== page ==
One of my Christmas presents from Karen this year was a fossil hunting kit comprising of a geological hammer, chisels and a stiff canvas bag into which I can stash my finds. Although in jest I think she is already worrying that it could be a gift that she might regret. 

We’re lucky here in South East Wales to live close to many beach areas where fossils are abundant. We’ve come across a few while walking =sections of the Wales Coastal path finding shells, ammonites and even dinosaur footprints. Not of which we were able to bring home, carrying heavy rocks on a 12 mile stomp along the coast is not top of my list of activities. So where did we go first? A quick 10 m minutes on the internet and flicking through my library suggested Penarth as the closest and most likely place where we would find something. OK it may not be Jurassic Park, but it will do for me. What can you expect when Steven Spielberg does come for tea when invited?

Bright pink boulders of pink gypsum that have fallen out of the cliff face as it erodes.

20 minutes later we whipped into the last parking place on the seafront and were sitting having a cup of coffee on Penarth Pier. Well you have to  prepare properly for an expedition wrestle with the elements. Fossils have been found all along this part of the coast, including dinosaur teeth, gastropods and ammonites. However in 2014 two brothers, Rob and Nick Hanigan, hit the jackpot so to speak, when they  found the fossilised bones of a dinosaur. That had fallen out of the cliff face onto pebble and boulder beach below. The remains represent approximately 40% of the skeleton and it turns out to be a genus and species of dinosaur. It has been named Dracoraptor hanigani. Which loosely translates as ‘Dragon Thief, from Dracoraptor and hanigani honours the two  brothers. The fossil was found in early Triassic rocks, and associated with marine animals suggesting that the body was originally washed out to sea where it sank. Its occurrence close to the base of the Blue Lias Formation (Lower Jurassic, Hettangian) makes it the oldest known Jurassic dinosaur and it represents the first dinosaur skeleton from the Jurassic of Wales. It is now on display at the National Museum of Wales in Cardiff.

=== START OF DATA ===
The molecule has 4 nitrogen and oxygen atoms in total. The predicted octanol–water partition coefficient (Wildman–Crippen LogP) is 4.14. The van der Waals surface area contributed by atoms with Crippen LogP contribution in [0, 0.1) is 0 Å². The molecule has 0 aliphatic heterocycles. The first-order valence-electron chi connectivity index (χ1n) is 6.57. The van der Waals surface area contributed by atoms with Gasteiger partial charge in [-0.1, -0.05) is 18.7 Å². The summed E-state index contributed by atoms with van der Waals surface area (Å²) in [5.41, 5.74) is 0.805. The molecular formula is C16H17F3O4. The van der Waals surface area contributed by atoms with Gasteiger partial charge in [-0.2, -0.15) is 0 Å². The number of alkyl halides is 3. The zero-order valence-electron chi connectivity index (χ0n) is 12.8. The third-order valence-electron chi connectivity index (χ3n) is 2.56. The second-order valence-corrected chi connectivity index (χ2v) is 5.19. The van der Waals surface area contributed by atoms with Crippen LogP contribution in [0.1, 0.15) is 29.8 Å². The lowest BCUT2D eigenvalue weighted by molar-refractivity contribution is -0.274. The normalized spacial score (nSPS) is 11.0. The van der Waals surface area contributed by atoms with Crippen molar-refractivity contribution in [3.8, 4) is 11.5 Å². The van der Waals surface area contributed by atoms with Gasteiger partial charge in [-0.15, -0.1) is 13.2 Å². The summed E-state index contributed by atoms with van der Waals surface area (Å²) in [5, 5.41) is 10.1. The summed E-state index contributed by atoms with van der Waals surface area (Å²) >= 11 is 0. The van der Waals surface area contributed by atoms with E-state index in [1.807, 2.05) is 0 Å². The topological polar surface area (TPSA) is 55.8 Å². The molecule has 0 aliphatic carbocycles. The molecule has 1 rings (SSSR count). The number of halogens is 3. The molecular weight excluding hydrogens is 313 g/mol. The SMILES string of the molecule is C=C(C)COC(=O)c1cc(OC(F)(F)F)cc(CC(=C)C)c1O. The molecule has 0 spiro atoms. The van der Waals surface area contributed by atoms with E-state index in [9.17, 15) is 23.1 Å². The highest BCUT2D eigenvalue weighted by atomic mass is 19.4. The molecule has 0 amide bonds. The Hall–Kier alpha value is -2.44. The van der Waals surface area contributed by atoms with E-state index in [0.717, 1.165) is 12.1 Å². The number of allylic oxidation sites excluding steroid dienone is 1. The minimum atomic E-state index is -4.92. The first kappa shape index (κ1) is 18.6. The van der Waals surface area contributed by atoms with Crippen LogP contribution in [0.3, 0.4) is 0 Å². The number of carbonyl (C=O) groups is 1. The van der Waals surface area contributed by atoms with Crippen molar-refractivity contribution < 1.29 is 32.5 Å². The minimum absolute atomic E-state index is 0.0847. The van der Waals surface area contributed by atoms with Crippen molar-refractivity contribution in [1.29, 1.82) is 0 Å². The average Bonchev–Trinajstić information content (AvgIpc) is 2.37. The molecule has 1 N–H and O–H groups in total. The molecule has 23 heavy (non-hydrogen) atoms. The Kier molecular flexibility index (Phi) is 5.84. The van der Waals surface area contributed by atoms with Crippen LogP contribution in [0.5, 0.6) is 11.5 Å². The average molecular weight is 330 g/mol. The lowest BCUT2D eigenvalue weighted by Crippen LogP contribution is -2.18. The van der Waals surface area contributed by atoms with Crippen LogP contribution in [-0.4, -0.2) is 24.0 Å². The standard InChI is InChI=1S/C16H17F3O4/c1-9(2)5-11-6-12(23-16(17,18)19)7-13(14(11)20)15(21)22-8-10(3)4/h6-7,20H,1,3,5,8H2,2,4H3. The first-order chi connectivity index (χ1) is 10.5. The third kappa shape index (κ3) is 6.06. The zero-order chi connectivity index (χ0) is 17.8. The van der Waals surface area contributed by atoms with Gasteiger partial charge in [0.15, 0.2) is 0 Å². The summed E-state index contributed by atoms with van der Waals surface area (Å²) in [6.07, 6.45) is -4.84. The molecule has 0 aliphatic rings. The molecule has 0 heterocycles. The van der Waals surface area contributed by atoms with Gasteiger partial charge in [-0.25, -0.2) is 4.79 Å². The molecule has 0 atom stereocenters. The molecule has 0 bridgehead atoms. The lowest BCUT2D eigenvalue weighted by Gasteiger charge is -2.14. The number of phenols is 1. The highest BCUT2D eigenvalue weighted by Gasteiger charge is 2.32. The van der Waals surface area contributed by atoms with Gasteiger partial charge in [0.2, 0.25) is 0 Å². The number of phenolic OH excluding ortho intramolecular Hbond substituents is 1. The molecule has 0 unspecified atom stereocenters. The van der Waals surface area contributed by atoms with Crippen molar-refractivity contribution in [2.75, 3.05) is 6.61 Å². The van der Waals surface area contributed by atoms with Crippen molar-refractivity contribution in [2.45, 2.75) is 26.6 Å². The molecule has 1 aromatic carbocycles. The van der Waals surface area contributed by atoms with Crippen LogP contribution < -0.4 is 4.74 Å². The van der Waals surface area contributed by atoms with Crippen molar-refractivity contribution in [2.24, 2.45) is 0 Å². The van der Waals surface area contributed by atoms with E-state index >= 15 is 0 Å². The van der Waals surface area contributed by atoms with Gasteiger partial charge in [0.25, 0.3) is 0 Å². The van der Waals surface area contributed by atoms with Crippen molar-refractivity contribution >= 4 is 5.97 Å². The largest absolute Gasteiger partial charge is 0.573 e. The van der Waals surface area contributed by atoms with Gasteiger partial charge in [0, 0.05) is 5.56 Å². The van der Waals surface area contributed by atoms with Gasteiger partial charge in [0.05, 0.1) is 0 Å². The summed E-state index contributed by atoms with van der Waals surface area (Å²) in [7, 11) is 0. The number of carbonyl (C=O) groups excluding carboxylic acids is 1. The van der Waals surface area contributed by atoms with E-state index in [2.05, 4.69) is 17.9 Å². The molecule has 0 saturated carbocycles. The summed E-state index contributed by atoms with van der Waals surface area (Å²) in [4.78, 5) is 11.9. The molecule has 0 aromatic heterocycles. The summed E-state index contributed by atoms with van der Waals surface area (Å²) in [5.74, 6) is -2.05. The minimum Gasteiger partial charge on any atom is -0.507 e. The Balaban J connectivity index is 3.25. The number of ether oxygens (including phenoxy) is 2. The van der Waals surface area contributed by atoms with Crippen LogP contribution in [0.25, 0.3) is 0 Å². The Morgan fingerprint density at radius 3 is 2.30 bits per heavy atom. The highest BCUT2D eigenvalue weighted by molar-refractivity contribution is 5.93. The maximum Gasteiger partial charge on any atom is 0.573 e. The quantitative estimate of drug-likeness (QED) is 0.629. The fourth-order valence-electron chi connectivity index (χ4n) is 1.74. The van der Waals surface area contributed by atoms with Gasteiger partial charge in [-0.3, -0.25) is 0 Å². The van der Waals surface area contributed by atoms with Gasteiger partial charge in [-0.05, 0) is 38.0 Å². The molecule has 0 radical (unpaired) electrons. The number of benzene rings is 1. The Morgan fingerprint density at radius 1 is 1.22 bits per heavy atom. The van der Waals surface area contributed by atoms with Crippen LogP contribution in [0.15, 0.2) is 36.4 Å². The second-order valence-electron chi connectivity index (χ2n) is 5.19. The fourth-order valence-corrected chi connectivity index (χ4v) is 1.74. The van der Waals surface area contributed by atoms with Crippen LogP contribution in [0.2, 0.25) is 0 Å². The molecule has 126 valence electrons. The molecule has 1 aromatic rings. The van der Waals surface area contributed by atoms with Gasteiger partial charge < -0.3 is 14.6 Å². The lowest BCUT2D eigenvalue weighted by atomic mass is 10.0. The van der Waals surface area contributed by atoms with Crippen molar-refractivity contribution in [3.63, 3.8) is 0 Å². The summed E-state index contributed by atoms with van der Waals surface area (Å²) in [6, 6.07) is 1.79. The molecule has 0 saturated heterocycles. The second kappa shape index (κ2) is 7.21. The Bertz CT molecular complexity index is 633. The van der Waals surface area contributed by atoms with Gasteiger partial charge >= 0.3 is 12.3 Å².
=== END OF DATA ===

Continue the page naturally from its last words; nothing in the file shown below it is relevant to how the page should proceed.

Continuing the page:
The cliffs to the east of Penarth showing the different layers of sedimentary rocks and the rock falls that occur regularly along here.

The cliffs back the pebble beach of Penarth is fascinating to look at. The almost perfect cake layers of different types of rocks. The old rocks are red mudstones initially deposited in a temporary lake on the edge of a desert during the late Triassic and early Jurassic period. These are followed by a series of green and yellow mud stones, deposited in shallow brackish water then later on in a shallow sea. Higher up a layers of black shale, thin limestones, mudstones then  sandstones. All of these have different fossils, and it was from these  layers that had fallen to the shore that Aunty and I hoped to find something interesting.   

What may be Liostrea. One of the bivalves, somewhat similar to Oysters today. These were by far the most common fossils we came across, and these were the only ones we could lift.

Walking over the large pebbles, or should they called small boulders, was not easy. Especially as receding tide left the shore slippery with mud. We kept well away from the cliffs themselves, with evidence of frequent and possibly recent cliff falls, our initial attempts at palaeontology was accompanied by regular sounds of small stones tumbling down to the beach. 

Karen found a couple of these, probably Chlamys, scallop relative. It looks very similar to smaller scallops that can be found on the beaches today.

To say that there were a few fossils would be very much an understatement. So many of the pebbles and boulders showed evidence of fossilised remains. Though it took a while to find something we could pick top and carry. It turns out that Aunty should be retitled as “Fossil Finder in Chief”. The best finds were down to her alone and after an hour we staggered back to the car with our finds. Not sure what we are going to do with them though. If we’r e not careful the garden will become a rock garden.

28 Dec 2019

2 thoughts on “Penarth Fossil Hunting

  1. You should come over to England Paul …the Aust cliffs are just on the other side of the bridge. However my favourites are the Somerset coal measures …Radstock sort of area. Just outside Bristol there is Dundry quarry, Portishead is also great. Best Terry.

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